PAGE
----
Clay Calvert, J.D., Ph.D.
Brechner Eminent Scholar in Mass Communication
College of Journalism and Communications
Clay Calvert’s current work focuses on the emerging subject of the First Amendment right to film police performing their jobs in public venues.
As of 2017, the U.S. Supreme Court has yet to address this issue. Calvert’s research on the subject analyzes a number of federal cases related to civilians’ right to record, advocating for a perspective of judicial scrutiny while exploring the potential differences regarding the intent, viewpoint and journalistic status of those behind the camera. He was also the first to publish an article discussing the third-person effect on people’s interpretations of “fake news.”
“In the digital era, anyone armed with nothing but a smartphone can help hold police accountable for their actions in public places likes streets, sidewalks and parks,” Calvert said. “Unfortunately, a few courts have yet to recognize that the First Amendment protects citizens in this activity. That’s why the U.S. Supreme Court needs to take up such a case very soon.”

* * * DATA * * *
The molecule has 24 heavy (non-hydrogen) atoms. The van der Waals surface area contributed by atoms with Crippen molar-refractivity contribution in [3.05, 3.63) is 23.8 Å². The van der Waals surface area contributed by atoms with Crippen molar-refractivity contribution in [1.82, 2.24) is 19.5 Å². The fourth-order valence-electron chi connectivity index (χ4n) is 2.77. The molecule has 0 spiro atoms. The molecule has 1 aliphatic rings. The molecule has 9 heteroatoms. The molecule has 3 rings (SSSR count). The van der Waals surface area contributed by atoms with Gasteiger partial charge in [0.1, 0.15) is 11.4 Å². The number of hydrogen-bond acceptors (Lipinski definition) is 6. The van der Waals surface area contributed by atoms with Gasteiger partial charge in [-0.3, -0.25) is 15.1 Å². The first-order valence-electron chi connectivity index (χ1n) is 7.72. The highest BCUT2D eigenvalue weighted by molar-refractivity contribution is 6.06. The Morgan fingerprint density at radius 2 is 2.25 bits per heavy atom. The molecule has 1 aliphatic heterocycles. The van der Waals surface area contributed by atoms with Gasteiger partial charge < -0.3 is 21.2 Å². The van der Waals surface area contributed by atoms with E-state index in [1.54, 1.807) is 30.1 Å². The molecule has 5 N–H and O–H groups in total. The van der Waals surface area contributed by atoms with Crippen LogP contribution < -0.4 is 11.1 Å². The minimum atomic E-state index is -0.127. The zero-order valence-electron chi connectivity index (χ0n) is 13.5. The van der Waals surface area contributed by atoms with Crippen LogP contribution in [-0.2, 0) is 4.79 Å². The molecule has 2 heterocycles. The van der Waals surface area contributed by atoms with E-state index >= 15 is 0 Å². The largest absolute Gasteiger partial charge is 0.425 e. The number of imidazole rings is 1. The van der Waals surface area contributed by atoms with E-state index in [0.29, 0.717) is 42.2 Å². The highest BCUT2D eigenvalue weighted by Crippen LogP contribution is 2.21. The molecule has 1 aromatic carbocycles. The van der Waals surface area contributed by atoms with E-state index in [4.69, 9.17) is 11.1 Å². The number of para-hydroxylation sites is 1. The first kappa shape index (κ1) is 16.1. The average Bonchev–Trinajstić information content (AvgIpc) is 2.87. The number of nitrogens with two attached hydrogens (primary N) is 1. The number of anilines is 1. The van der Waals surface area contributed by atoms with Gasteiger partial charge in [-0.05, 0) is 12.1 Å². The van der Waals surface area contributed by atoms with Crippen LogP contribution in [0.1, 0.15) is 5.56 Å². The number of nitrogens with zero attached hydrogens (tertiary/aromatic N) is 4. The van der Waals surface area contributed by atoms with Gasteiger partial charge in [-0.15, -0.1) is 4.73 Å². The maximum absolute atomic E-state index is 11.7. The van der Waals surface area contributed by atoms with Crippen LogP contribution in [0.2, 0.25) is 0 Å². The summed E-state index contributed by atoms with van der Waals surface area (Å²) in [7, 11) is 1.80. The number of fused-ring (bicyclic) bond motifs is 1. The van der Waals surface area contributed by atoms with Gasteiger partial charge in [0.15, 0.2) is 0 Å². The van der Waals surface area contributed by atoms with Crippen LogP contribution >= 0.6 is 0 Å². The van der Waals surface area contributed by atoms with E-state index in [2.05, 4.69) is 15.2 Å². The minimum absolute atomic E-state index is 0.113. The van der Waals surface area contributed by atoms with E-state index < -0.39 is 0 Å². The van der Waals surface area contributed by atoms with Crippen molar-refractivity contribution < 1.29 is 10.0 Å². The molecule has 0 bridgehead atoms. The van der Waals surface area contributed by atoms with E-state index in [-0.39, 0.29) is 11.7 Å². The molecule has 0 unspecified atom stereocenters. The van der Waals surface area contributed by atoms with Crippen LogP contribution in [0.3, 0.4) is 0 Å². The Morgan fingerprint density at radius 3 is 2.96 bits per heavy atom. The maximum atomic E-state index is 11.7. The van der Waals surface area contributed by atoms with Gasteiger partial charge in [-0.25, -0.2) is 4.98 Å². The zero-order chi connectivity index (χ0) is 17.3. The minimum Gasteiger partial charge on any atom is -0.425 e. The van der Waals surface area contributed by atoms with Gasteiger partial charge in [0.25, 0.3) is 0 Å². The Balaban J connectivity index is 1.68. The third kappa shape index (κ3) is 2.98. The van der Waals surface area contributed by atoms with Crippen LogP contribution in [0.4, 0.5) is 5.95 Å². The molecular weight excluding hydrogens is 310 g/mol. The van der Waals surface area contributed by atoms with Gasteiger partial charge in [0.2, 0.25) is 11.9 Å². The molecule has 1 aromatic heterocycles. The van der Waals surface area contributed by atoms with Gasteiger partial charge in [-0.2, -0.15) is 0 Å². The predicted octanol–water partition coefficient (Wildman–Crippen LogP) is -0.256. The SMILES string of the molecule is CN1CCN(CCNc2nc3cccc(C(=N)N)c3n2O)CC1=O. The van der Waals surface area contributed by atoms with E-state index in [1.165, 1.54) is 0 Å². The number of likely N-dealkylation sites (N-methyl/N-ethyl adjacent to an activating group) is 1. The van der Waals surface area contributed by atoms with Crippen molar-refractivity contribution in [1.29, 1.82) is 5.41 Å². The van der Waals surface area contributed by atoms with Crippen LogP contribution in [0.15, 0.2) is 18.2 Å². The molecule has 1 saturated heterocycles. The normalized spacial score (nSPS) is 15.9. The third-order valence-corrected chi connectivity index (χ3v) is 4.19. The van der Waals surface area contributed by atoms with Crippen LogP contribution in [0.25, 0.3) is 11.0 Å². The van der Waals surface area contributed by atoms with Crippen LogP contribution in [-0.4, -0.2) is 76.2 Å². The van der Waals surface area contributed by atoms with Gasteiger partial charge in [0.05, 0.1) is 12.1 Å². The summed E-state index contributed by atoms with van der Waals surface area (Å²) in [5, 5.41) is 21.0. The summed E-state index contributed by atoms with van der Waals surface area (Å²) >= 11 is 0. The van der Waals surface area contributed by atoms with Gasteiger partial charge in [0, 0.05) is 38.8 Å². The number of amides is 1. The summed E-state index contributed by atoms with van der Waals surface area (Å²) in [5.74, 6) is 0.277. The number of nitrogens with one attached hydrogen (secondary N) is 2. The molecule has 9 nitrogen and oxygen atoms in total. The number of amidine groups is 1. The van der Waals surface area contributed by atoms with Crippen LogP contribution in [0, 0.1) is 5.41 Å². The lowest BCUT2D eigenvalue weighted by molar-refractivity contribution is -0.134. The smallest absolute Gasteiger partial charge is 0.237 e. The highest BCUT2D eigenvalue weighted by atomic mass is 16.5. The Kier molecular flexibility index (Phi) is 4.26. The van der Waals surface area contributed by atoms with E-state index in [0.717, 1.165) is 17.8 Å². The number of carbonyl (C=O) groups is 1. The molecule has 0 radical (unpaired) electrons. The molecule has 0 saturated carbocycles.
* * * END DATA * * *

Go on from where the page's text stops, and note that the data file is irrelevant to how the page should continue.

Although Calvert has written for a number of law journals associated with some of the nation’s most prestigious law schools, including Columbia, New York University, Duke and Berkeley, he emphasizes the importance of translational communication. Specifically, Calvert has been published with multiple mainstream news organizations, authoring columns in New Republic, Newsweek, Time, Fortune Magazine, The Conversation and Huffington Post.
“I truly believe that publishing columns with major news outlets is one way that professors can impact public debate on important issues,” Calvert said.
He was also one of 11 professors to file an amicus curiae brief, or a brief submitted by those who are not parties in a case, with the U.S. Court of Appeals regarding the filming of police during the case of Fields v. City of Philadelphia.
Over the past three years, Calvert has been awarded six first-place paper awards, two second-place paper awards and one third-place paper award. In collaboration with Don R. Pember, he co-authored the 19th edition of Mass Media Law, which continues to be the market-leading textbook on the subject.
He is the Joseph L. Brechner Eminent Scholar in Mass Communication and director of the Marion B. Brechner First Amendment Project at the University of Florida.